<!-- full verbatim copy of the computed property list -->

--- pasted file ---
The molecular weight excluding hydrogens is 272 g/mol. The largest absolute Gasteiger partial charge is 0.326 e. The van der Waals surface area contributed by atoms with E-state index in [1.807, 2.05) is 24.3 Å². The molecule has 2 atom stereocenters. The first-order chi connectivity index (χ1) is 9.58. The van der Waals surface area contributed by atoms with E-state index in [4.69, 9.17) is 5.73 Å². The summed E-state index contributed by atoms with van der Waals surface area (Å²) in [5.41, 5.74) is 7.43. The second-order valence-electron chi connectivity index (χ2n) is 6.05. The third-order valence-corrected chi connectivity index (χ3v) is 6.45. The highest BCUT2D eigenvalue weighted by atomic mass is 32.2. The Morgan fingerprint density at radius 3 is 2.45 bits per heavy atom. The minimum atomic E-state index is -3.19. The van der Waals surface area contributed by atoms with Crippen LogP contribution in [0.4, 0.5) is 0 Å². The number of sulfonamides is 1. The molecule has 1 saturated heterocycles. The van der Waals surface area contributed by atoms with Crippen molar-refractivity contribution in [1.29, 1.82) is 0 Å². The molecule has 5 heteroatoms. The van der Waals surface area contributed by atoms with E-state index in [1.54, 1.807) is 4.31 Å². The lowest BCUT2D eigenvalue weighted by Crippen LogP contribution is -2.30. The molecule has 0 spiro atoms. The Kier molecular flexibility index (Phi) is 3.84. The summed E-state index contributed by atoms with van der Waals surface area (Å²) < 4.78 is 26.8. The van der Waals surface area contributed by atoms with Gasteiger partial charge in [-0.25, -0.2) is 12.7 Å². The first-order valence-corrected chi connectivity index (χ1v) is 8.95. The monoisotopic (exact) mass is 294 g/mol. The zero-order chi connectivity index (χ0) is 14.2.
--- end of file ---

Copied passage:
The molecular weight excluding hydrogens is 272 g/mol. The largest absolute Gasteiger partial charge is 0.326 e. The van der Waals surface area contributed by atoms with E-state index in [1.807, 2.05) is 24.3 Å². The molecule has 2 atom stereocenters. The first-order chi connectivity index (χ1) is 9.58. The van der Waals surface area contributed by atoms with E-state index in [4.69, 9.17) is 5.73 Å². The summed E-state index contributed by atoms with van der Waals surface area (Å²) in [5.41, 5.74) is 7.43. The second-order valence-electron chi connectivity index (χ2n) is 6.05. The third-order valence-corrected chi connectivity index (χ3v) is 6.45. The highest BCUT2D eigenvalue weighted by atomic mass is 32.2. The Morgan fingerprint density at radius 3 is 2.45 bits per heavy atom. The minimum atomic E-state index is -3.19. The van der Waals surface area contributed by atoms with Crippen LogP contribution in [0.4, 0.5) is 0 Å². The number of sulfonamides is 1. The molecule has 1 saturated heterocycles. The van der Waals surface area contributed by atoms with Crippen molar-refractivity contribution in [1.29, 1.82) is 0 Å². The molecule has 5 heteroatoms. The van der Waals surface area contributed by atoms with E-state index in [1.54, 1.807) is 4.31 Å². The lowest BCUT2D eigenvalue weighted by Crippen LogP contribution is -2.30. The molecule has 0 spiro atoms. The Kier molecular flexibility index (Phi) is 3.84. The summed E-state index contributed by atoms with van der Waals surface area (Å²) < 4.78 is 26.8. The van der Waals surface area contributed by atoms with Gasteiger partial charge in [-0.25, -0.2) is 12.7 Å². The first-order valence-corrected chi connectivity index (χ1v) is 8.95. The monoisotopic (exact) mass is 294 g/mol. The zero-order chi connectivity index (χ0) is 14.2.